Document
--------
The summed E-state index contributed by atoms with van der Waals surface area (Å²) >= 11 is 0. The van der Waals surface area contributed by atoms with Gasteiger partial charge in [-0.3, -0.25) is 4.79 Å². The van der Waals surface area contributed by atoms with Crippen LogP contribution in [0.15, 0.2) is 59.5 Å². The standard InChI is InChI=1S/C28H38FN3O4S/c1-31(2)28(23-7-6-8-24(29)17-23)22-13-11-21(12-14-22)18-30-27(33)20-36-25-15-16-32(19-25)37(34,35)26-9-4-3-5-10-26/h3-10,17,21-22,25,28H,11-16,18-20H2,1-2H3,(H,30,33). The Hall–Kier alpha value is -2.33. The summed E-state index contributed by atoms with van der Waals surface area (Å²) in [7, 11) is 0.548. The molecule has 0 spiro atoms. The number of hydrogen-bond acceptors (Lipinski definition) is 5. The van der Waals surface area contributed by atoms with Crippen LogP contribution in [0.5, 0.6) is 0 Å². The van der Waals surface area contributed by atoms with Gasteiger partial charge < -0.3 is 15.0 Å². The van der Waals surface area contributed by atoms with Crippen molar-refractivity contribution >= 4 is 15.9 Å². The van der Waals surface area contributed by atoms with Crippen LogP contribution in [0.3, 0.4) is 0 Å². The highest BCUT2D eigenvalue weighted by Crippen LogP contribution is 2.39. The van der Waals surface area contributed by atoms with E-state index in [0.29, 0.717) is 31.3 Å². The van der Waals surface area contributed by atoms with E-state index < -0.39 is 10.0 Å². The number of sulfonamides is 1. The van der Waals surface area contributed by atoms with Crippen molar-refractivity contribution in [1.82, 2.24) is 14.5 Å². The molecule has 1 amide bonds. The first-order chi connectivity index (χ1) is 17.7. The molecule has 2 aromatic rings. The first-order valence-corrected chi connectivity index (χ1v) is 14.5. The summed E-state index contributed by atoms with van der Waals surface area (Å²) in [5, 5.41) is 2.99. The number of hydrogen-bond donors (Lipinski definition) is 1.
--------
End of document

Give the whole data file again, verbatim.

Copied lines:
The summed E-state index contributed by atoms with van der Waals surface area (Å²) >= 11 is 0. The van der Waals surface area contributed by atoms with Gasteiger partial charge in [-0.3, -0.25) is 4.79 Å². The van der Waals surface area contributed by atoms with Crippen LogP contribution in [0.15, 0.2) is 59.5 Å². The standard InChI is InChI=1S/C28H38FN3O4S/c1-31(2)28(23-7-6-8-24(29)17-23)22-13-11-21(12-14-22)18-30-27(33)20-36-25-15-16-32(19-25)37(34,35)26-9-4-3-5-10-26/h3-10,17,21-22,25,28H,11-16,18-20H2,1-2H3,(H,30,33). The Hall–Kier alpha value is -2.33. The summed E-state index contributed by atoms with van der Waals surface area (Å²) in [7, 11) is 0.548. The molecule has 0 spiro atoms. The number of hydrogen-bond acceptors (Lipinski definition) is 5. The van der Waals surface area contributed by atoms with Crippen LogP contribution in [0.5, 0.6) is 0 Å². The van der Waals surface area contributed by atoms with Gasteiger partial charge < -0.3 is 15.0 Å². The van der Waals surface area contributed by atoms with Crippen molar-refractivity contribution >= 4 is 15.9 Å². The van der Waals surface area contributed by atoms with Crippen LogP contribution in [0.3, 0.4) is 0 Å². The highest BCUT2D eigenvalue weighted by Crippen LogP contribution is 2.39. The van der Waals surface area contributed by atoms with E-state index in [0.29, 0.717) is 31.3 Å². The van der Waals surface area contributed by atoms with E-state index < -0.39 is 10.0 Å². The number of sulfonamides is 1. The van der Waals surface area contributed by atoms with Crippen molar-refractivity contribution in [1.82, 2.24) is 14.5 Å². The molecule has 1 amide bonds. The first-order chi connectivity index (χ1) is 17.7. The molecule has 2 aromatic rings. The first-order valence-corrected chi connectivity index (χ1v) is 14.5. The summed E-state index contributed by atoms with van der Waals surface area (Å²) in [5, 5.41) is 2.99. The number of hydrogen-bond donors (Lipinski definition) is 1.